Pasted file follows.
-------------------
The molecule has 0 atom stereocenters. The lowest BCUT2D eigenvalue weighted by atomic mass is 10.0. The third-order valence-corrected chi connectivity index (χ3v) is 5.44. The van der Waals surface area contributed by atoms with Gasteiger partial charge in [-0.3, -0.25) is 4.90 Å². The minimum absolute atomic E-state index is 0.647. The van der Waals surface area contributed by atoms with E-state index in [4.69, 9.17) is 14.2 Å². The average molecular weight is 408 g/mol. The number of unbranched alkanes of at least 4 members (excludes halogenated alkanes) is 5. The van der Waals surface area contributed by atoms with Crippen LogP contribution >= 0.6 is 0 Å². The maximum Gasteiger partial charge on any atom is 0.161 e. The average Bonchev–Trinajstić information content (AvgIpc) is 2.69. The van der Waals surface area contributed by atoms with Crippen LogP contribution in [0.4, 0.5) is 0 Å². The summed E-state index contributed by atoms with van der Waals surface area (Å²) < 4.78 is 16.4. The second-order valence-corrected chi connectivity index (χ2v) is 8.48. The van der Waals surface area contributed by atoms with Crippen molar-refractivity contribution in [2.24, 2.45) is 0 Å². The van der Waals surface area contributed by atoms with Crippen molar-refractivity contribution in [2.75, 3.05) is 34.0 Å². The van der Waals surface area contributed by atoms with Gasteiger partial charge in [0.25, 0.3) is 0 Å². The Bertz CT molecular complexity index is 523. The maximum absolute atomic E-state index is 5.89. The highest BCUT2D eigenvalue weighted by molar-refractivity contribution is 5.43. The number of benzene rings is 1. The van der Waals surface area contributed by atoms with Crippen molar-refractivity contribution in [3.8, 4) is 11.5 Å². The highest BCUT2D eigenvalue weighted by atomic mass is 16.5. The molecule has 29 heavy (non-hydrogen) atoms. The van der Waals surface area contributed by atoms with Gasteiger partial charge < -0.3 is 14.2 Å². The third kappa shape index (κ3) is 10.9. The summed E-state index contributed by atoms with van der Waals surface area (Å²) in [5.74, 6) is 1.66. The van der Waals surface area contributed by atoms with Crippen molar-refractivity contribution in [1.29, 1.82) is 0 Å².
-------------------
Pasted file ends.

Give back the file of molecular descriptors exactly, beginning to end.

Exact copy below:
The molecule has 0 atom stereocenters. The lowest BCUT2D eigenvalue weighted by atomic mass is 10.0. The third-order valence-corrected chi connectivity index (χ3v) is 5.44. The van der Waals surface area contributed by atoms with Gasteiger partial charge in [-0.3, -0.25) is 4.90 Å². The minimum absolute atomic E-state index is 0.647. The van der Waals surface area contributed by atoms with E-state index in [4.69, 9.17) is 14.2 Å². The average molecular weight is 408 g/mol. The number of unbranched alkanes of at least 4 members (excludes halogenated alkanes) is 5. The van der Waals surface area contributed by atoms with Crippen LogP contribution >= 0.6 is 0 Å². The maximum Gasteiger partial charge on any atom is 0.161 e. The average Bonchev–Trinajstić information content (AvgIpc) is 2.69. The van der Waals surface area contributed by atoms with Crippen LogP contribution in [0.4, 0.5) is 0 Å². The summed E-state index contributed by atoms with van der Waals surface area (Å²) < 4.78 is 16.4. The second-order valence-corrected chi connectivity index (χ2v) is 8.48. The van der Waals surface area contributed by atoms with Crippen molar-refractivity contribution in [2.24, 2.45) is 0 Å². The van der Waals surface area contributed by atoms with Crippen molar-refractivity contribution in [2.75, 3.05) is 34.0 Å². The van der Waals surface area contributed by atoms with Gasteiger partial charge in [0.25, 0.3) is 0 Å². The Bertz CT molecular complexity index is 523. The maximum absolute atomic E-state index is 5.89. The highest BCUT2D eigenvalue weighted by molar-refractivity contribution is 5.43. The number of benzene rings is 1. The van der Waals surface area contributed by atoms with Crippen molar-refractivity contribution in [3.8, 4) is 11.5 Å². The highest BCUT2D eigenvalue weighted by atomic mass is 16.5. The molecule has 29 heavy (non-hydrogen) atoms. The van der Waals surface area contributed by atoms with Gasteiger partial charge < -0.3 is 14.2 Å². The third kappa shape index (κ3) is 10.9. The summed E-state index contributed by atoms with van der Waals surface area (Å²) in [5.74, 6) is 1.66. The van der Waals surface area contributed by atoms with Crippen molar-refractivity contribution in [1.29, 1.82) is 0 Å².